The Centers for Medicare & Medicaid Services (CMS) has announced 121 new Medicare Accountable Care Organization (ACO) participants. Spokesman Brian Reardon said more than 21,000 patients will be part of the Hospital Sisters Health System accountable care organization, or ACO. By 2018, HHS wants half of Medicare payments to flow through ACOs and other programs that take into account whether beneficiaries are receiving quality care. Participating hospital CFOs are queried monthly on the financial status of their organizations, and none have reported negative effects of being associated with accountable care, while most have described increased revenue and improved staff satisfaction.
“The new model offers a new opportunity in accountable care – one that enables providers and beneficiaries greater opportunities to coordinate care and aims to attain the highest quality standards of care”, CMS stated. As part of the Next Generation mode, the participating ACOs already have significant experience coordinating care through other initiatives, such as MSSP and the Pioneer model.
View an overview of the new NGACO model here. HSHS ACO L.L.C. will be one of 434 ACOs participating in the Shared Savings Program as of January 1, 2016. ACOs were created to change the incentives for how medical care is paid for in the USA, moving away from a system that rewards the quantity of services to one that rewards the quality of health outcomes.
Next Generation includes six hospitals that have moved up from the Pioneer program: Beacon Health in Maine; Bellin-ThedaCare Healthcare Partners in Wisconsin; OSF Healthcare in Illinois; Park Nicollet Health Services in Minnesota; Steward Healthcare Network in MA; and Trinity Health ACO in Iowa. Although many organizations have been hesitant to implement a value-based care model, Barasch said the success the group has had indicates it is possible, although he warned results won’t show up immediately. The government said this would provide a long-term incentive for beneficiaries to get their care in the ACO network.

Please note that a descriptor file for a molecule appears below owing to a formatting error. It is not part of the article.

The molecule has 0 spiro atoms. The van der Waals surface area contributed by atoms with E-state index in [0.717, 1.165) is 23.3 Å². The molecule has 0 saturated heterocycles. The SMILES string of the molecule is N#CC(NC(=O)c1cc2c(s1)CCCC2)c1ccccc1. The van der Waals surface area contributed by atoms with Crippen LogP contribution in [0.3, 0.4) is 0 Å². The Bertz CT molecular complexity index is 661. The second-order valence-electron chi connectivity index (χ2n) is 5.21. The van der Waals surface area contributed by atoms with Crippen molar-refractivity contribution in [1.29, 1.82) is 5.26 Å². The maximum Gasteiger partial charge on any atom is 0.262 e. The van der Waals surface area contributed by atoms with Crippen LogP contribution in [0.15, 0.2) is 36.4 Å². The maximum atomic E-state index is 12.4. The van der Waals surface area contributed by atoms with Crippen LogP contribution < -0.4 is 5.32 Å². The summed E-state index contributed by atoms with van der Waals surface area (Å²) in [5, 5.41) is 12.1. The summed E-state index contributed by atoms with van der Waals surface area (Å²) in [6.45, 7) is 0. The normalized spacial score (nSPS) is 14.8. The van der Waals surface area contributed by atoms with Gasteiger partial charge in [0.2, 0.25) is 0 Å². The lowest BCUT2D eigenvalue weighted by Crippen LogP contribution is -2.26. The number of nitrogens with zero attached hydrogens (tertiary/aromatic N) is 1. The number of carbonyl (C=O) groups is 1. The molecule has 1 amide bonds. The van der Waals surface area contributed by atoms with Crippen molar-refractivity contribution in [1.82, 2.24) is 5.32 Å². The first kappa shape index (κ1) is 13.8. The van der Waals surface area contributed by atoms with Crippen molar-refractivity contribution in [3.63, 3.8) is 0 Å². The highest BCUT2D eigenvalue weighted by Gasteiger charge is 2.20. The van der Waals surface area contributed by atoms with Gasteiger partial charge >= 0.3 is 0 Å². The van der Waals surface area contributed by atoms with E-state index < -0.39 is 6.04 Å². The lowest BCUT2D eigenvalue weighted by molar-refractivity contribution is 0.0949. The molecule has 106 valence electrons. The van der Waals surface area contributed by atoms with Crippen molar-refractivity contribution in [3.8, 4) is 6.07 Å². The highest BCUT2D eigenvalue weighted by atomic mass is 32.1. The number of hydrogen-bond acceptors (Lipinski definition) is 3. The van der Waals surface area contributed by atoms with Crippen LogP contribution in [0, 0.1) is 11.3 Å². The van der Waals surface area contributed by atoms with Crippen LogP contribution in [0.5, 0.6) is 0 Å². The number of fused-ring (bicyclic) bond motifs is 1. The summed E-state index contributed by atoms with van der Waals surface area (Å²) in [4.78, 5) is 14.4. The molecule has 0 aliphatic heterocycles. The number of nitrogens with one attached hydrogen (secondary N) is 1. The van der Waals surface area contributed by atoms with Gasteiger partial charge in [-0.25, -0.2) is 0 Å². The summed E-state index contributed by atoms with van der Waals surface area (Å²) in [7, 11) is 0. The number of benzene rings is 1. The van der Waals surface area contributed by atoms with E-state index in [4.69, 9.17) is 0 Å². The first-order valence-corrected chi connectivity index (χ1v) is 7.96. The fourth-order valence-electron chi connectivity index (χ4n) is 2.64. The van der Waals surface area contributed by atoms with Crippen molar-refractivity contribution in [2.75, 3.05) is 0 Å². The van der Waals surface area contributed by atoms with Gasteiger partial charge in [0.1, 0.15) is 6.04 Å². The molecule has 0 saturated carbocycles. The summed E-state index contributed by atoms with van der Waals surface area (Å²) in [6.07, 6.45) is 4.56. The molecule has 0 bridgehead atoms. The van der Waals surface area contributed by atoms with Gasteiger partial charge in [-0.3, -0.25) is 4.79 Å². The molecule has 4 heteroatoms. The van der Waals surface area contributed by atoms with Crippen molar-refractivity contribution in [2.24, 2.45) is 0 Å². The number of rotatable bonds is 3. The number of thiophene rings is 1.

Six health systems switched from Pioneer to Next Generation status, meaning the Pioneer program now has been whittled down to only nine participants, after a rash of drop-outs.
When the Next Generation model was announced early past year, observers questioned whether hospitals and physicians would have enough control over patients’ utilization patterns and tendencies to roam outside the ACO network, undermining quality and cost-control efforts. Medical office staff will be trained in population health management, including care coordination, quality improvement, annual wellness visits, and patient satisfaction, and can begin billing for these professional services.
The Health and Human Services secretary, Sylvia Mathews Burwell, has set a goal of tying 30 percent of Medicare payments to programs like ACOs by the end of this year. This group includes 55 rural PPS hospitals, 92 Critical Access Hospitals, 168 Rural Health Clinics, and 39 rural FQHCs serving more than 500,000 Medicare patients. If beneficiaries committed to seek care through their ACO, the ACO could pay them $50 every year, fully funded by the CMS.